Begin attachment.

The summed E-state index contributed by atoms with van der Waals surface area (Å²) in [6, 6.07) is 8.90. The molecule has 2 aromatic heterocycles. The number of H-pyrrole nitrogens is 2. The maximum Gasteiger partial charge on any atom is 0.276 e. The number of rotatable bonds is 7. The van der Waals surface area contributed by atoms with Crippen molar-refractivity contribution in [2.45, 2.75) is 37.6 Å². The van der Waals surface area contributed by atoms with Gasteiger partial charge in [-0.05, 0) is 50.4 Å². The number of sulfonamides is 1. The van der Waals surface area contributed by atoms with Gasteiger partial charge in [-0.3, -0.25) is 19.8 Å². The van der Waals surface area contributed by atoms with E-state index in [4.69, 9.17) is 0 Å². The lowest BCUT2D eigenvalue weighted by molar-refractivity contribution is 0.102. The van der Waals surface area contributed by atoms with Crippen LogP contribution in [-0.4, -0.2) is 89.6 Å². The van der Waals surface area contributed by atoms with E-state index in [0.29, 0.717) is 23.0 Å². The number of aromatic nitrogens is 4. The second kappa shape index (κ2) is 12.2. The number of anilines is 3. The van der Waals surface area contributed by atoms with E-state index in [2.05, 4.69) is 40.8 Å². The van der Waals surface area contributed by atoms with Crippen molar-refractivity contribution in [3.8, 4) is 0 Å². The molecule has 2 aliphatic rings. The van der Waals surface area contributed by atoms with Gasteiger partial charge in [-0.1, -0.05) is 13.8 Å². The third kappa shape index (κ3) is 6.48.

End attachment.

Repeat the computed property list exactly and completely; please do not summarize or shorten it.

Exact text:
The summed E-state index contributed by atoms with van der Waals surface area (Å²) in [6, 6.07) is 8.90. The molecule has 2 aromatic heterocycles. The number of H-pyrrole nitrogens is 2. The maximum Gasteiger partial charge on any atom is 0.276 e. The number of rotatable bonds is 7. The van der Waals surface area contributed by atoms with Crippen molar-refractivity contribution in [2.45, 2.75) is 37.6 Å². The van der Waals surface area contributed by atoms with Gasteiger partial charge in [-0.05, 0) is 50.4 Å². The number of sulfonamides is 1. The van der Waals surface area contributed by atoms with Gasteiger partial charge in [-0.3, -0.25) is 19.8 Å². The van der Waals surface area contributed by atoms with E-state index in [4.69, 9.17) is 0 Å². The lowest BCUT2D eigenvalue weighted by molar-refractivity contribution is 0.102. The van der Waals surface area contributed by atoms with Crippen LogP contribution in [-0.4, -0.2) is 89.6 Å². The van der Waals surface area contributed by atoms with E-state index in [0.29, 0.717) is 23.0 Å². The number of aromatic nitrogens is 4. The second kappa shape index (κ2) is 12.2. The number of anilines is 3. The van der Waals surface area contributed by atoms with E-state index in [2.05, 4.69) is 40.8 Å². The van der Waals surface area contributed by atoms with Crippen molar-refractivity contribution in [3.8, 4) is 0 Å². The molecule has 2 aliphatic rings. The van der Waals surface area contributed by atoms with Gasteiger partial charge in [-0.1, -0.05) is 13.8 Å². The third kappa shape index (κ3) is 6.48.